Some limitations of the studies included and of the meta-analyses are noted. On a study level, poor quality studies were identified and small samples that develop MDD at follow-up were investigated. Neuroimaging studies use smaller samples than immunology and hormons studies. This limits the interpretation and generalization of findings for sample size topics. Further, we did not correct for multiple testing by applying p = 0.05 as threshold for significance. A correction would result in disappearance of the cortisol effect, indicating this may be a false positive. Based on our narrative synthesis heterogeneity of studies was visible and studies reporting no significant results were prominent, yet tend to not report sufficient data for inclusion in meta-analysis, resulting in a bias in the meta-analyses on significant effects. These limitations may have resulted in inflated odds ratios in our meta-analysis, and results should thus be interpreted with caution.

Overall, the findings of the current systematic review highlight the lack of prospective evidence for biomarkers as predictors of onset of MDD and relapse/recurrence. Our systematic search uncovers the causality gap that is present in biomarker research. It is striking not to find strong prospective evidence for any of the postulated biological theories. Thus, most of the leading hypotheses are based on results from cross-sectional research, treatment studies, symptomatology studies, or animal studies (e.g. [8, 12, 16, 18, 20]), which cannot determine causality [21]. Whether the observed changes in putative biomarker systems in MDD is a potential cause or consequence of depression thus remains unclear.

Our results, of course, do not indicate that there are no causal biomarkers, but highlight the dearth of prospective evidence that biomarkers explain onset, and relapse/recurrence of MDD. In addition, prospective evidence would suggest causality, yet it is only the minimum requirement for detecting causal relations. Manipulation studies should also be performed in order to demonstrate that alteration of one variable (biomarker) leads to the expected outcome (MDD). Indeed, experimental challenges including depletion studies, such as tryptophan depletion are available and have been shown to predict depressive relapse in certain circumstances [109]. Yet, a limitation of these studies is the temporary nature of the measured outcome (e.g., brief symptom reduction) and that common higher order biological (e.g. neuromodulatory) changes may also account for the differences in depletion responses [31, 109]. Combining different techniques from different biological levels may disentangle which factors are most directly causally linked to depression etiology. Future studies applying transcranial magnetic stimulation or other brain stimulation approaches to simulate symptoms/relapse may provide more insights into causal neuroimaging biomarkers [110]. It must be noted that we did not search for relatively newly identified biomarkers, such as fatty acids [111], which are not yet part of an established etiological theory. Thus, future research is necessary to investigate if novel biomarkers can predict MDD and replicate the current incidental findings.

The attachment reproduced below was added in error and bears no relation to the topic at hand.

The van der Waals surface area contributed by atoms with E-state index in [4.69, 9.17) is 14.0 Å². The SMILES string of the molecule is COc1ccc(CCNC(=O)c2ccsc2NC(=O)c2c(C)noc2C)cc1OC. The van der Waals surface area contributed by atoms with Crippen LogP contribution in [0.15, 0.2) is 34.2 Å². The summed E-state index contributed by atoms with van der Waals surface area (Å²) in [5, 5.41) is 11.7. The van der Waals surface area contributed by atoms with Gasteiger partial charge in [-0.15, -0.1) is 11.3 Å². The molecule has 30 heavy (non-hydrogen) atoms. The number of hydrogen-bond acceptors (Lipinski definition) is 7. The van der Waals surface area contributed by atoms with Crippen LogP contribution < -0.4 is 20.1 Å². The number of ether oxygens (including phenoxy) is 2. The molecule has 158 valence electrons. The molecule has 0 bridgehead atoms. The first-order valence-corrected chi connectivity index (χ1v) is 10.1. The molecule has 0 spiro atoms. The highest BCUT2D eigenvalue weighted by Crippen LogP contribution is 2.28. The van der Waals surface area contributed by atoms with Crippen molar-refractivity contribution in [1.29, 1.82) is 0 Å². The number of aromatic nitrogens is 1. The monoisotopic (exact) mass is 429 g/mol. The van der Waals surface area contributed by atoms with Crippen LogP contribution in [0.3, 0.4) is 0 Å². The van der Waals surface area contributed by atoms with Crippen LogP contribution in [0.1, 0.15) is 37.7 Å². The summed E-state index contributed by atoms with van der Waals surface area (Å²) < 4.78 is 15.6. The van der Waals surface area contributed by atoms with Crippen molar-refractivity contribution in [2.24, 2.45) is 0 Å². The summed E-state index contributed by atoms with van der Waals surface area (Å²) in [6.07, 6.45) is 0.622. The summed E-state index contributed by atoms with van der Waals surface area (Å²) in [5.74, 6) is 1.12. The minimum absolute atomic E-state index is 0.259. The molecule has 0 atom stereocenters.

Notwithstanding the overall lack of prospective evidence for leading biological models for onset, relapse and recurrence of MDD, future research may be directed to focus on potential predictive biomarkers identified in a small number of studies or showing inconsistent results. These were insula volume [36], thickness [51], and activity [99, 100] frontal brain activity [31, 39, 50, 76, 82], gastrointestinal sensitivity [40], norepinephrine [68], immunology markers [61, 87], androsterones [33], and oxidative stress markers [88]. Prospective research on these biomarkers investigating development of MDD from healthy samples is needed to replicate these incidental finding and further investigate if predictive effects exist irrespectively of disease state. Indeed, there are indications that biomarkers may be causally involved, for example based on genetics research. Recent large consortium results (e.g. depression PGC [112]) have been successful in identifying genetic loci associated with depression. More importantly, depression is not a single gene disease but rather seems to be related to multiple genes in interaction with environmental factors, which lead to a spectrum of aversive outcomes, ranging from depressive symptoms to full-blown MDD [112]. The genetic loci identified explain only limited variance of depression (e.g. 2% genetic risk score [112] and mendelian randomization studies <1% [113]), whereas the heritability of MDD has been estimated at ~40% [114]. This suggests that MDD may be a more heterogeneous disorder both in etiology and pathophysiology. To unravel the biological mechanisms of MDD we therefore suggest to investiate interactions between biomarkers instead of investigating biomarkers separately for example in pathway or network approach.